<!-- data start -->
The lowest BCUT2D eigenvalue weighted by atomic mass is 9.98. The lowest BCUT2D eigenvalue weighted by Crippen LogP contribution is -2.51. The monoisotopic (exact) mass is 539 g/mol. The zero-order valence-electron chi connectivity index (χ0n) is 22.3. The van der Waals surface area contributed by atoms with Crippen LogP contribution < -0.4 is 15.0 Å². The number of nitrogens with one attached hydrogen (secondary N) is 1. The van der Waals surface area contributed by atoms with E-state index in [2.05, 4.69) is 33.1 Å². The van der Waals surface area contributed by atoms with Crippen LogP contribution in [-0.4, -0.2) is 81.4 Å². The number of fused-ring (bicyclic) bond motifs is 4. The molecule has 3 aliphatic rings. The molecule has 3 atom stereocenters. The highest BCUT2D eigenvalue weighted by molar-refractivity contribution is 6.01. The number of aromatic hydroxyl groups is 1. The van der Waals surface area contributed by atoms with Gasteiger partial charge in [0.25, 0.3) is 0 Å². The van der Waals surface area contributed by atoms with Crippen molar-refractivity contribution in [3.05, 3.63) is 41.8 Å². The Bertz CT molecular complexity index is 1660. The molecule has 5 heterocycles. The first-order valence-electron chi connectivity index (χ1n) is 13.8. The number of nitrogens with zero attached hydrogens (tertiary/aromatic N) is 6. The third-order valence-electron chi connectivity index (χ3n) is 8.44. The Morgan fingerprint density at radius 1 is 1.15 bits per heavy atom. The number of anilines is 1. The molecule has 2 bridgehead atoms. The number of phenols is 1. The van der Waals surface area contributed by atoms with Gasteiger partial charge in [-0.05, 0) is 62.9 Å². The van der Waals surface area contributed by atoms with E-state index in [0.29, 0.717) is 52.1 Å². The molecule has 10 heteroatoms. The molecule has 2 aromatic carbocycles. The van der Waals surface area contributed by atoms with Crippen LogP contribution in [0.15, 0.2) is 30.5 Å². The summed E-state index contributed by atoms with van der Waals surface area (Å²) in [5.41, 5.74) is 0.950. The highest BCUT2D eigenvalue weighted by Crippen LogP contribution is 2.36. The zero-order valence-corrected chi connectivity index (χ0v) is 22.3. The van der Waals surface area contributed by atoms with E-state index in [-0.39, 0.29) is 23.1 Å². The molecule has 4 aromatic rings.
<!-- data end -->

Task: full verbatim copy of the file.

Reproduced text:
The lowest BCUT2D eigenvalue weighted by atomic mass is 9.98. The lowest BCUT2D eigenvalue weighted by Crippen LogP contribution is -2.51. The monoisotopic (exact) mass is 539 g/mol. The zero-order valence-electron chi connectivity index (χ0n) is 22.3. The van der Waals surface area contributed by atoms with Crippen LogP contribution < -0.4 is 15.0 Å². The number of nitrogens with one attached hydrogen (secondary N) is 1. The van der Waals surface area contributed by atoms with E-state index in [2.05, 4.69) is 33.1 Å². The van der Waals surface area contributed by atoms with Crippen LogP contribution in [-0.4, -0.2) is 81.4 Å². The number of fused-ring (bicyclic) bond motifs is 4. The molecule has 3 aliphatic rings. The molecule has 3 atom stereocenters. The highest BCUT2D eigenvalue weighted by molar-refractivity contribution is 6.01. The number of aromatic hydroxyl groups is 1. The van der Waals surface area contributed by atoms with Gasteiger partial charge in [0.25, 0.3) is 0 Å². The van der Waals surface area contributed by atoms with Crippen molar-refractivity contribution in [3.05, 3.63) is 41.8 Å². The Bertz CT molecular complexity index is 1660. The molecule has 5 heterocycles. The first-order valence-electron chi connectivity index (χ1n) is 13.8. The number of nitrogens with zero attached hydrogens (tertiary/aromatic N) is 6. The third-order valence-electron chi connectivity index (χ3n) is 8.44. The Morgan fingerprint density at radius 1 is 1.15 bits per heavy atom. The number of anilines is 1. The molecule has 2 bridgehead atoms. The number of phenols is 1. The van der Waals surface area contributed by atoms with Gasteiger partial charge in [-0.05, 0) is 62.9 Å². The van der Waals surface area contributed by atoms with E-state index in [0.29, 0.717) is 52.1 Å². The molecule has 10 heteroatoms. The molecule has 2 aromatic carbocycles. The van der Waals surface area contributed by atoms with Crippen LogP contribution in [0.15, 0.2) is 30.5 Å². The summed E-state index contributed by atoms with van der Waals surface area (Å²) in [5.41, 5.74) is 0.950. The highest BCUT2D eigenvalue weighted by Crippen LogP contribution is 2.36. The zero-order valence-corrected chi connectivity index (χ0v) is 22.3. The van der Waals surface area contributed by atoms with E-state index in [-0.39, 0.29) is 23.1 Å². The molecule has 4 aromatic rings.